You’ll encounter two oddly colored doors in this large room, one green and one yellow. Like the mystery icons, you can’t break them open yet; they’re details to take note of for that far-flung day when you’ll be able to smash your way through Zebes however you like.
At the top, a save room has been hidden away — but, again, conspicuously so, with the “secret” tucked away behind a conspicuous block in a small tunnel you can roll a short ways into. The hidden elements will become progressively less obvious throughout the course of the adventure, but as with the exploration you’re being eased into things.
At the top of the large chamber, opposite the save room, you’ll encounter a new foe called Kihunters. These guys are reminiscent of Space Pirates, and they soak up a bunch of damage while hitting pretty hard. Using the Charge Beam makes these guys much less difficult, though you can also fall back on missiles.
The Charge Beam is a quintessential piece of Super Metroid design, incidentally. On its most basic level it functions much like Mega Man’s Mega Buster charge attack — you hold down the fire button to charge up an attack that’s several times stronger than a basic shot. The charged beam can damage enemies that resist Samus’ basic cannon but without expending resources like the missiles do.
However, there’s more to the Charge Beam than that. Super Metroid‘s design hallmark is subtle, complex design that also manages to not to be too esoteric to be of use, and the Charge Beam fits that definition perfectly. If you jump with a shot charged up, Samus’ armor acts as a sort of conduit, giving you an ersatz Screw Attack — though without the all-purpose invincibility of the proper Screw Attack. You’ll take damage from any enemy that the pseudo-screw jump doesn’t destroy (it’s only as strong as a Charge Shot, so tough foes like Kihunters are trouble), and the effect wears off once you hit an enemy. And if you duck into a morph ball while your beam is charged up, the charge is negated as you drop a spread of five bombs. This is situationally useful only rarely at best, but it’s an interesting ability nevertheless.
Beyond the Kihunters is Super Metroid‘s second boss. Actually, Kraid and Ridley were originally known as mini-bosses, and Spore Spawn here isn’t even at their rank (it doesn’t appear in the boss pantheon statue setup). So… mini-mini-boss?
Spore Spawn isn’t tough at all; it moves in a simple pattern and its only direct attack is he movement of its pendulous lower body. It does rain spores down from above, but they drift gently and if you shoot them they usually drop item pick-ups with which to replenish Samus’ energy. Really, this battle serves as a quiet tutorial for using the shoulder buttons to aim at an upward angle while ducking — if you duck in the corners of the room and tuck into a Morph Ball when it swings near, Spore Spawn can’t hit you. The spores it releases can, but they drift by moving at 45-degree-angle zig-zags, so as long as you return to a ducking position and aim at an upward angle, you’ll be able to take them out.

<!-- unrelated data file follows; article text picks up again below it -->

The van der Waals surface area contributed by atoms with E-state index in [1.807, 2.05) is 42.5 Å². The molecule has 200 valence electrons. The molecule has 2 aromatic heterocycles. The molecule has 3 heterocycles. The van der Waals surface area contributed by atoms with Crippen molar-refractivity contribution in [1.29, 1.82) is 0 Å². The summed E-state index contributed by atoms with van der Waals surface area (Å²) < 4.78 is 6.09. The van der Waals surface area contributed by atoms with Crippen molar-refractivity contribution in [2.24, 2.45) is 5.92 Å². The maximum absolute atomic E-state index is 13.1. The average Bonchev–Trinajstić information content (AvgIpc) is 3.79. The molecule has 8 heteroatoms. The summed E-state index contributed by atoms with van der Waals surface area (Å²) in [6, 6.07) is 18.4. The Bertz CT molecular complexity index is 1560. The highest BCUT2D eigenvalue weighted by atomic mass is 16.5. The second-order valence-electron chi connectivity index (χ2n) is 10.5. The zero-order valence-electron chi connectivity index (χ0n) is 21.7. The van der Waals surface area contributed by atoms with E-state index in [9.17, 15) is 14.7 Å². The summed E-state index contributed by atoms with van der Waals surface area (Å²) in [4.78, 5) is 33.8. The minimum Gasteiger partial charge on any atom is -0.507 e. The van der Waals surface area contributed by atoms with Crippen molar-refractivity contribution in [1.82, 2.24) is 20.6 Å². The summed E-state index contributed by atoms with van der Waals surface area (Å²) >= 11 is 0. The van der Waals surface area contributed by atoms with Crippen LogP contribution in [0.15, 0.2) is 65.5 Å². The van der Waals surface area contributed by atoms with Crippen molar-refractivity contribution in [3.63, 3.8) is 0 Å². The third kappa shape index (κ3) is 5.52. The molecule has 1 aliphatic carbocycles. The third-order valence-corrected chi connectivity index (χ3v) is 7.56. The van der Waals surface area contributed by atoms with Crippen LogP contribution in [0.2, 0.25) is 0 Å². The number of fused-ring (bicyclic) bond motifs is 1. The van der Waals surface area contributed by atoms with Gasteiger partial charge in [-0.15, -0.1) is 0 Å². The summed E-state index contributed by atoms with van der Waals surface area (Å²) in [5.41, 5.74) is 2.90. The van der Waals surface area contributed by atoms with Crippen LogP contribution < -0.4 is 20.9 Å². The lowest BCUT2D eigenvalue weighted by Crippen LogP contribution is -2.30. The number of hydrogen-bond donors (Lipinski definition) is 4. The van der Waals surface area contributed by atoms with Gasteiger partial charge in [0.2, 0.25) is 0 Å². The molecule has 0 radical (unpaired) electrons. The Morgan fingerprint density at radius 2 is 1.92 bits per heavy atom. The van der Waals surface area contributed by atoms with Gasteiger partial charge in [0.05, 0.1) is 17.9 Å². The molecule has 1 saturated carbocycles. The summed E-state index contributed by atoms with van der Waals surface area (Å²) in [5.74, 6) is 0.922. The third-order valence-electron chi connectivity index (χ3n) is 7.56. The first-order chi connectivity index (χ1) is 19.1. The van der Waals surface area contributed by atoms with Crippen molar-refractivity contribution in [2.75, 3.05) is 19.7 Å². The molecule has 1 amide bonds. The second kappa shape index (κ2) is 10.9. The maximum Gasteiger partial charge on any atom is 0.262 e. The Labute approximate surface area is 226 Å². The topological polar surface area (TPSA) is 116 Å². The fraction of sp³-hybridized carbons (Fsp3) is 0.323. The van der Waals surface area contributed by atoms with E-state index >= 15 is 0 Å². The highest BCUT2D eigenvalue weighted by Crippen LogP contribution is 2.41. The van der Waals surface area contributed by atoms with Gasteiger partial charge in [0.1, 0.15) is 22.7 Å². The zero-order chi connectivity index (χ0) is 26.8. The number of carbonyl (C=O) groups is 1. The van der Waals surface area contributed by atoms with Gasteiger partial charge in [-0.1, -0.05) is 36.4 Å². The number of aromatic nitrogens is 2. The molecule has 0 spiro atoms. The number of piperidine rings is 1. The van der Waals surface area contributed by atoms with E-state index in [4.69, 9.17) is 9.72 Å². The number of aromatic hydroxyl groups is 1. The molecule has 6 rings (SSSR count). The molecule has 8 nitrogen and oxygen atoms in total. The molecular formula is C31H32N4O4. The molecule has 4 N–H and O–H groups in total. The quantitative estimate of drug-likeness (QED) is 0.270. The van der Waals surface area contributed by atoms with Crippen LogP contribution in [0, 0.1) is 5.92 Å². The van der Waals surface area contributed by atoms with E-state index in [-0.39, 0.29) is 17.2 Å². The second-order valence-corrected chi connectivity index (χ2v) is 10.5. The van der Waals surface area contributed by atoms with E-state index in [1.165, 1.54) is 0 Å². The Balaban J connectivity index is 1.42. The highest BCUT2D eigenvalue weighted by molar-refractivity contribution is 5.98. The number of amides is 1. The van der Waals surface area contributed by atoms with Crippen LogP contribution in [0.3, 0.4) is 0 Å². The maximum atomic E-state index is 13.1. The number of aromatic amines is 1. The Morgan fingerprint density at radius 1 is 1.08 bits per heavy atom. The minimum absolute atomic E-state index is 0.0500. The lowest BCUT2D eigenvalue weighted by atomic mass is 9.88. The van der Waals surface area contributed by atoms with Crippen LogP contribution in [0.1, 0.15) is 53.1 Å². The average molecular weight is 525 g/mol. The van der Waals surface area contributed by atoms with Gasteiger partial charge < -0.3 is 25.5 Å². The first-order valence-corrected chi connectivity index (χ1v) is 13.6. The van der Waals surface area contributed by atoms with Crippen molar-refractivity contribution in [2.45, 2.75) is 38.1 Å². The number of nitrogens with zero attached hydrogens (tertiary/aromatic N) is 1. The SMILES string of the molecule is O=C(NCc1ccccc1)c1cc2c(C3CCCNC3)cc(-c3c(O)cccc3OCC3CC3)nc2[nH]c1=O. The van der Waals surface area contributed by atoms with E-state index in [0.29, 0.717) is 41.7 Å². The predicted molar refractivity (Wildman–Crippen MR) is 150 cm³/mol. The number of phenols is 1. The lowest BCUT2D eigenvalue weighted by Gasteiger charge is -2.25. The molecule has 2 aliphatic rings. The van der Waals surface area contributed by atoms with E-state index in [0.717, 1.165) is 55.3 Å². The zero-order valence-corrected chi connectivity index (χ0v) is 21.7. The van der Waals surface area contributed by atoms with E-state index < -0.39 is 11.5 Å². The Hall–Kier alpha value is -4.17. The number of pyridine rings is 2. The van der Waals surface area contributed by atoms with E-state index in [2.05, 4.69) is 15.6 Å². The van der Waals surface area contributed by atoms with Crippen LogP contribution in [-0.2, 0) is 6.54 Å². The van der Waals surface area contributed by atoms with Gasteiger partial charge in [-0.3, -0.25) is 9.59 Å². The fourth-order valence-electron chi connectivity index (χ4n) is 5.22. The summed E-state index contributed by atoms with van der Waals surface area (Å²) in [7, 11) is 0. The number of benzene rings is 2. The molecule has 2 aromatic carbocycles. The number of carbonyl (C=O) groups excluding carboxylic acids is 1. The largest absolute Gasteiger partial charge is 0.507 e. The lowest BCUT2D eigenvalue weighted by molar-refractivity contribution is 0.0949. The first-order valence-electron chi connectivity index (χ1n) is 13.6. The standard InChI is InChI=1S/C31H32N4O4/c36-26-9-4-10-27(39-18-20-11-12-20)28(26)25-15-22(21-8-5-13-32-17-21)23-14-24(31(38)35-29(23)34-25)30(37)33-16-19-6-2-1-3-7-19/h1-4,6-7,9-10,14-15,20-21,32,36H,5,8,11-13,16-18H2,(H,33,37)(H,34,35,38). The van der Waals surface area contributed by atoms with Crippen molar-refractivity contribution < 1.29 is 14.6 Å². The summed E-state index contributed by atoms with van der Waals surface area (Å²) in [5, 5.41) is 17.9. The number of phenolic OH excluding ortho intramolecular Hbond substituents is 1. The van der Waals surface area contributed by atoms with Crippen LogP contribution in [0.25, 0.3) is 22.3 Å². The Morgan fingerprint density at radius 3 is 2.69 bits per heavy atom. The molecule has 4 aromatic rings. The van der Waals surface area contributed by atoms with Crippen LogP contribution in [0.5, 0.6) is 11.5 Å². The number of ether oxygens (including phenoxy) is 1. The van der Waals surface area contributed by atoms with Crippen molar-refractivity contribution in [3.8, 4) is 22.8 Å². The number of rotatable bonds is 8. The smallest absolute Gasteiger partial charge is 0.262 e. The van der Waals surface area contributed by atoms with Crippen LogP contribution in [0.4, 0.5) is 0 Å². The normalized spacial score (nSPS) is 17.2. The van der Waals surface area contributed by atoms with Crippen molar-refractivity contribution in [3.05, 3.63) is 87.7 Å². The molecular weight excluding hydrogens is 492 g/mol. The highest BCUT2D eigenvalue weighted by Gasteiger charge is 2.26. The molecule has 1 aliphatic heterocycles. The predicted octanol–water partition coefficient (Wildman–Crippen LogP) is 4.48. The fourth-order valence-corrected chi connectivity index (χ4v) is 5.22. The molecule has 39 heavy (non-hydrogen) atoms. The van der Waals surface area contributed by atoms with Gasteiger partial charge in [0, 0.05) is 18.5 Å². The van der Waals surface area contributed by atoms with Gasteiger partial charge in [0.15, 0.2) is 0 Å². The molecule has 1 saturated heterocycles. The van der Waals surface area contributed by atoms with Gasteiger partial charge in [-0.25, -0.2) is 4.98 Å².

Spore Spawn is invulnerable except when it stops and opens its “maw,” exposing a vulnerable core inside. You can blast it with missiles to damage it, and if you happen to run out of missiles you can also use charged shots. The one tricky component of this battle is that Spore Spawn (but not its spores) moves faster the more damage it takes, so near the end of the fight — when you’re probably about out of missiles — you run the risk of running out of ammo and taking damage when trying to collect missile refills from the spores.
Once Spore Spawn is defeated, it withers and dies. This causes the entire room and several surrounding chambers to turn brown as well. Congratulations, you’ve just annihilated a portion of Zebes’ ecosystem. (This will become a running theme in the game.)
4 thoughts on “Anatomy of Super Metroid | 4 | Shafted anew”
And all I can think about right now is the music from this section of the game. It really sticks in my mind, especially the bit from right after you kill the Spore Spawn.
Maybe it’s just me, but I can’t figure out what the creature in the Charge Beam graphic is supposed to be. A four-legged crescent moon?
I think it’s Om Nom® from Cut the Rope.
@RT-55J @MightyJAK Naw, it’s Sandman from SMT (http://megamitensei.wikia.com/wiki/Sandman), crawling on all fours while carrying the icon on his back.